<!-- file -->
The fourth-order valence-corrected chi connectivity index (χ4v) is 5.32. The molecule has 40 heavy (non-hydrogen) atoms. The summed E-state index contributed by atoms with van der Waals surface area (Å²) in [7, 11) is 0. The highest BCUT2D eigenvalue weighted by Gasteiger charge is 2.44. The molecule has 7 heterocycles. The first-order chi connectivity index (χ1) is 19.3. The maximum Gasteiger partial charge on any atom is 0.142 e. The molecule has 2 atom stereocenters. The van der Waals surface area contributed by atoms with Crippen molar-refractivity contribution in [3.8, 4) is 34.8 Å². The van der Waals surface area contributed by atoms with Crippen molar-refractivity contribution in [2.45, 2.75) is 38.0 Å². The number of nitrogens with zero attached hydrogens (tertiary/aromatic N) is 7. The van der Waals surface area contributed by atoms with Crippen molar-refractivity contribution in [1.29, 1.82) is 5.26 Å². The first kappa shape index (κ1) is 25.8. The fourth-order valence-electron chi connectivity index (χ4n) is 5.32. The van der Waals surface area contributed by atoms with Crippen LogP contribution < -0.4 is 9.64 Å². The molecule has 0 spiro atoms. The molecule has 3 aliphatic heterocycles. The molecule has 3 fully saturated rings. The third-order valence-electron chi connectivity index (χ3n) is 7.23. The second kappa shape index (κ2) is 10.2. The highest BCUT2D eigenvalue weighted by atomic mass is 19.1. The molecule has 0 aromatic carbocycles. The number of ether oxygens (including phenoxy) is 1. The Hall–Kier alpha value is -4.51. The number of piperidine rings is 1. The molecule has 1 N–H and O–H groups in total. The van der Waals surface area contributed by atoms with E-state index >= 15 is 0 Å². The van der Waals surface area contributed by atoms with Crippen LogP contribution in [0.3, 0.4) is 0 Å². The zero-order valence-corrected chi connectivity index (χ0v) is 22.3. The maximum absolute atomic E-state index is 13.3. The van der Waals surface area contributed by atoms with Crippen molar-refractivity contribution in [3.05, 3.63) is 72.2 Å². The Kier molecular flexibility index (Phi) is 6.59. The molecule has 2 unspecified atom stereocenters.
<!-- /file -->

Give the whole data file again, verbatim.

The fourth-order valence-corrected chi connectivity index (χ4v) is 5.32. The molecule has 40 heavy (non-hydrogen) atoms. The summed E-state index contributed by atoms with van der Waals surface area (Å²) in [7, 11) is 0. The highest BCUT2D eigenvalue weighted by Gasteiger charge is 2.44. The molecule has 7 heterocycles. The first-order chi connectivity index (χ1) is 19.3. The maximum Gasteiger partial charge on any atom is 0.142 e. The molecule has 2 atom stereocenters. The van der Waals surface area contributed by atoms with Crippen molar-refractivity contribution in [3.8, 4) is 34.8 Å². The van der Waals surface area contributed by atoms with Crippen molar-refractivity contribution in [2.45, 2.75) is 38.0 Å². The number of nitrogens with zero attached hydrogens (tertiary/aromatic N) is 7. The van der Waals surface area contributed by atoms with Crippen molar-refractivity contribution in [1.29, 1.82) is 5.26 Å². The first kappa shape index (κ1) is 25.8. The fourth-order valence-electron chi connectivity index (χ4n) is 5.32. The van der Waals surface area contributed by atoms with Crippen LogP contribution < -0.4 is 9.64 Å². The molecule has 0 spiro atoms. The molecule has 3 aliphatic heterocycles. The molecule has 3 fully saturated rings. The third-order valence-electron chi connectivity index (χ3n) is 7.23. The second kappa shape index (κ2) is 10.2. The highest BCUT2D eigenvalue weighted by atomic mass is 19.1. The molecule has 0 aromatic carbocycles. The number of ether oxygens (including phenoxy) is 1. The Hall–Kier alpha value is -4.51. The number of piperidine rings is 1. The molecule has 1 N–H and O–H groups in total. The van der Waals surface area contributed by atoms with E-state index >= 15 is 0 Å². The van der Waals surface area contributed by atoms with Crippen LogP contribution in [0.3, 0.4) is 0 Å². The zero-order valence-corrected chi connectivity index (χ0v) is 22.3. The maximum absolute atomic E-state index is 13.3. The van der Waals surface area contributed by atoms with Crippen molar-refractivity contribution in [3.05, 3.63) is 72.2 Å². The Kier molecular flexibility index (Phi) is 6.59. The molecule has 2 unspecified atom stereocenters.